I often speak up when I see the differences between our cultures, explaining what my home is like and how I experience America. They tell me everything they can and if they can't you bet they'll look it up. We love figuring out what the similarities of our two cultures and countries are.
I was nervous the first time I met their extended family and friends. Nervous about feeling like an outsider or being treated as "the nanny". However it took one side hug from my host dad and a loving smile from my host mom to assure me that they had my back. I'm one of their people. Now everyone knows I'm part of the package. This year has been full of uncertainty and it's been hard to be away from my parents but having a loving and caring host family just makes it so much easier. I appreciate everything they've done for me big and small. But I know that the things I'll remember will be the little ones. The way my host kids count me in at school as part of the family. A little hand reaching over the car seat towards mine when we're on a road trip. A surprise hug when I come into a room...Those are the things I'll miss the most.
The part I appreciate and love the most is that I get to see these little people grow. I get to make memories with them and share life with them, even if it's only for a short time of their lives. It's a gift many au pairs don't realize they've received. Your goal as au pair should be to grow as an individual. The rest is a bonus! My host family isn't the ultimate host family, because they give me a great schedule, buy me special foods or give me gifts. AuPairCare says on their website that: "Becoming an au pair in America is unlike any other experience you'll have. It combines your love for kids with cultural exchange, travel, learning and friendship". My host family is the ultimate host family, because that's exactly what my experience as an au pair has been like.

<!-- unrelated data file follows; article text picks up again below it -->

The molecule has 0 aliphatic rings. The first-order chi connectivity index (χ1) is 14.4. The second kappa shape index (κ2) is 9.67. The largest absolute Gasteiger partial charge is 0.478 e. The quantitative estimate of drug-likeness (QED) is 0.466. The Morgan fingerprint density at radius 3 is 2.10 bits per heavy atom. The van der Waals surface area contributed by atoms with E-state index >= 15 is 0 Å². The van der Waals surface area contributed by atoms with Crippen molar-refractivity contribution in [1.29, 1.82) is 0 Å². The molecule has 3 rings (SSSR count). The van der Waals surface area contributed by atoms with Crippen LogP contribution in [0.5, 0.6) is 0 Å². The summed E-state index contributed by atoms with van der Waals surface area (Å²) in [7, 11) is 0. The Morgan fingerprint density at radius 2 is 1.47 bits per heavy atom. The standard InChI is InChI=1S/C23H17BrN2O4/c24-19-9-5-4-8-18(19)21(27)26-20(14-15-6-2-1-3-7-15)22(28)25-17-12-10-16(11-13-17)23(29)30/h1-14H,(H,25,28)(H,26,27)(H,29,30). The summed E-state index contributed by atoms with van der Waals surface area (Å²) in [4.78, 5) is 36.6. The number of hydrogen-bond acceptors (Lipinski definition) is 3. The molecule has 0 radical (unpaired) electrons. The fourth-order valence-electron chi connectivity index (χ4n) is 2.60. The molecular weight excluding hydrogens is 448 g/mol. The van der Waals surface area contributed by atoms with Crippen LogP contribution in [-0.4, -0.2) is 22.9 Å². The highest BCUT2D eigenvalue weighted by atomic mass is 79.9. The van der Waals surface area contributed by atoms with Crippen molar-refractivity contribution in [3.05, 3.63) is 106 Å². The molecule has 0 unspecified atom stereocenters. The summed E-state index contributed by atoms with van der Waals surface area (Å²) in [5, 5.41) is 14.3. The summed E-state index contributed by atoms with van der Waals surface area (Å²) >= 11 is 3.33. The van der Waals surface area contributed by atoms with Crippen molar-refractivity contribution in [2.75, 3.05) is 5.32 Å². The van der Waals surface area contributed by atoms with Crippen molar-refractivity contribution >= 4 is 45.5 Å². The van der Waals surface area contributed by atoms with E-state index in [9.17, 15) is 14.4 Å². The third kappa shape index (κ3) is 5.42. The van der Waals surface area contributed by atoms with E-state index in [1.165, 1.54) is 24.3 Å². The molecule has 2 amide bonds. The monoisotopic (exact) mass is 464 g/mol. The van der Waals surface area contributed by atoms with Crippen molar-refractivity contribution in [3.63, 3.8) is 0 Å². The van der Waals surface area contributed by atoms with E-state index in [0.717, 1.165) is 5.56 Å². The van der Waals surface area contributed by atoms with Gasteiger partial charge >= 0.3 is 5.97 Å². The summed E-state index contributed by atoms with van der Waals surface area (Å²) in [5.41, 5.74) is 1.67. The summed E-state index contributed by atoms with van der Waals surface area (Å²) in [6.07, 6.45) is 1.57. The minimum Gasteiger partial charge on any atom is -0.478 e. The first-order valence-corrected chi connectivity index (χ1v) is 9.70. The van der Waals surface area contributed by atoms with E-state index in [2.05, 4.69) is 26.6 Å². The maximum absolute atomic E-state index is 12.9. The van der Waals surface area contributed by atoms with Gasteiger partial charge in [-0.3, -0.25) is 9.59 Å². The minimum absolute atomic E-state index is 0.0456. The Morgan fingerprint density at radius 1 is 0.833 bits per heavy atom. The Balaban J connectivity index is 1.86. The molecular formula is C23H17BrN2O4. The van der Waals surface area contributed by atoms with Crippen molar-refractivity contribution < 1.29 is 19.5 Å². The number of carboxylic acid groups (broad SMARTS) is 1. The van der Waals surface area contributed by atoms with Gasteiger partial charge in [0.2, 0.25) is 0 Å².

They have given 100% to make my year as an au pair exactly what I dreamt it would be even with the current pandemic.
Yes, it's true au pairing is unlike any other experience you'll have and it does combine all those things mentioned. What they don't mention is the possibility that your definition of family might change. It might change from: "people who are related to you by blood" to "people who are related to you by love and shared memories". You might find yourself leaving the US sad. Sad because you're leaving behind family...